“We also provide funding to the Cape Cruise Initiative. Through this initiative, we have made sure that we can get some of those cruise liners here for much longer so that the passengers have more time to spend their money in the Cape, to experience the full diversity of our destination,” said Vos.
According to Vos, business travel was another high income generator that Cape Town needed to make the most of.
“We are also providing funding through the Convention Bureau because conventions is a big thing for Cape Town. The Cape Town International Convention Centre is fully booked until 2022 (the end of the year). If you can put the word ‘international’ in front of a conference, we are going to go for it. From the International Lung Conference to the International Tree Conference, they are coming to Cape Town,” said Vos.
By implementing the theme of this year’s tourism month, “Rethinking Tourism”, Vos said they were aiming to attract travellers from across the country, continent and globe. One of the focus areas is the Halal travel sector. South Africa is already one of the top five destinations for international Muslim travellers with Cape Town being the preferred city to visit in the country.
“I am very proud of the team at Cape Town Tourism for recognising this important segment of the tourism landscape and investing in it through various initiatives. They’ve partnered with CrescentRating (a leading authority on Muslim travel and tourism) to make sure that we take the industry with us – the customs, the food preparation, the traditions.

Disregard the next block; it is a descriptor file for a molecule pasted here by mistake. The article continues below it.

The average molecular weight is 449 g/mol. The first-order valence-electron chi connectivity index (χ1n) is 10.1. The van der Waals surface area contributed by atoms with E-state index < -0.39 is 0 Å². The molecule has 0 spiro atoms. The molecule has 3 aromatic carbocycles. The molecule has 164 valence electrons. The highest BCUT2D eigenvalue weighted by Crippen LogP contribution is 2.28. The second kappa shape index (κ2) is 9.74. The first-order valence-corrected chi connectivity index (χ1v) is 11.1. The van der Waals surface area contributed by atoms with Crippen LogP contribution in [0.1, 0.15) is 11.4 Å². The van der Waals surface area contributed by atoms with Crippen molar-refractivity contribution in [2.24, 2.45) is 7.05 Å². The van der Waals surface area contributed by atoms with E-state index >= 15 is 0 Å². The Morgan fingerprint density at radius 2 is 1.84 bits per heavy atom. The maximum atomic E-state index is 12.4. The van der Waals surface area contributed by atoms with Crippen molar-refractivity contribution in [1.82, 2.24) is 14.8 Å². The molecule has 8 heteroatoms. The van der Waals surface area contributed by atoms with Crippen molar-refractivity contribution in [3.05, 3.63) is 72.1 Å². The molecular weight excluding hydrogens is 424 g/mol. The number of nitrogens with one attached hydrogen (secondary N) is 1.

“We are working very closely with the hospitality industry in Cape Town to adapt to the practices.”
Cape Town Tourism is the City’s official regional tourism organisation responsible for tourism marketing, visitor and industry services.
Taking over the mic from Vos, Enver Duminy, CEO of Cape Town Tourism, said when you market a city as a travel destination, you have to first find those things that make your city different from every other city around the world. He said in all their surveys, they found that the thing that people loved about Cape Town the most was our people.